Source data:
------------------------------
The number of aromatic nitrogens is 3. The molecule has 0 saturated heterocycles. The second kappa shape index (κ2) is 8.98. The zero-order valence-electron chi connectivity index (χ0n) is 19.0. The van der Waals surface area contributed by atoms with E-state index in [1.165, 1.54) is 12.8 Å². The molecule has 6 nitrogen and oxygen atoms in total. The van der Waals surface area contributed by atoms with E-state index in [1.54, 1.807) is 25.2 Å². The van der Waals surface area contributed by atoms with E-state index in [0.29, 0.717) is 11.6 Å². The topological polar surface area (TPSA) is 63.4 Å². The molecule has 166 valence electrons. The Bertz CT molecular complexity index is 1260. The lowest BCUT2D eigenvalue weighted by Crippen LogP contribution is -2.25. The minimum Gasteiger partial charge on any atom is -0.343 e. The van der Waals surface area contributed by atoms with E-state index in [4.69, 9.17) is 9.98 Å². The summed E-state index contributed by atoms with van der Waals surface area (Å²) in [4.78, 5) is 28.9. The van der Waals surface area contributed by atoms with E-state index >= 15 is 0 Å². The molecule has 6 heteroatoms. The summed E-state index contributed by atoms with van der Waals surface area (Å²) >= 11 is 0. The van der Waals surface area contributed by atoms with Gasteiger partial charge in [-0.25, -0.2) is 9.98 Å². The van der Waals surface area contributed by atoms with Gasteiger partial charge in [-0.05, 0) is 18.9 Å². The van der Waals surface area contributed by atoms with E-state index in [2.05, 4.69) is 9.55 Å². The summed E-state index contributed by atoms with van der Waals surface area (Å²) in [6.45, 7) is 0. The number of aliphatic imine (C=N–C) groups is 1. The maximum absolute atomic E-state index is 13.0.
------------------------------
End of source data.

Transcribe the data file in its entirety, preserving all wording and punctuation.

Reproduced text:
The number of aromatic nitrogens is 3. The molecule has 0 saturated heterocycles. The second kappa shape index (κ2) is 8.98. The zero-order valence-electron chi connectivity index (χ0n) is 19.0. The van der Waals surface area contributed by atoms with E-state index in [1.165, 1.54) is 12.8 Å². The molecule has 6 nitrogen and oxygen atoms in total. The van der Waals surface area contributed by atoms with E-state index in [1.54, 1.807) is 25.2 Å². The van der Waals surface area contributed by atoms with E-state index in [0.29, 0.717) is 11.6 Å². The topological polar surface area (TPSA) is 63.4 Å². The molecule has 166 valence electrons. The Bertz CT molecular complexity index is 1260. The lowest BCUT2D eigenvalue weighted by Crippen LogP contribution is -2.25. The minimum Gasteiger partial charge on any atom is -0.343 e. The van der Waals surface area contributed by atoms with E-state index in [4.69, 9.17) is 9.98 Å². The summed E-state index contributed by atoms with van der Waals surface area (Å²) in [4.78, 5) is 28.9. The van der Waals surface area contributed by atoms with E-state index >= 15 is 0 Å². The molecule has 6 heteroatoms. The summed E-state index contributed by atoms with van der Waals surface area (Å²) >= 11 is 0. The van der Waals surface area contributed by atoms with Gasteiger partial charge in [-0.25, -0.2) is 9.98 Å². The van der Waals surface area contributed by atoms with Gasteiger partial charge in [-0.05, 0) is 18.9 Å². The van der Waals surface area contributed by atoms with E-state index in [2.05, 4.69) is 9.55 Å². The summed E-state index contributed by atoms with van der Waals surface area (Å²) in [6.45, 7) is 0. The number of aliphatic imine (C=N–C) groups is 1. The maximum absolute atomic E-state index is 13.0.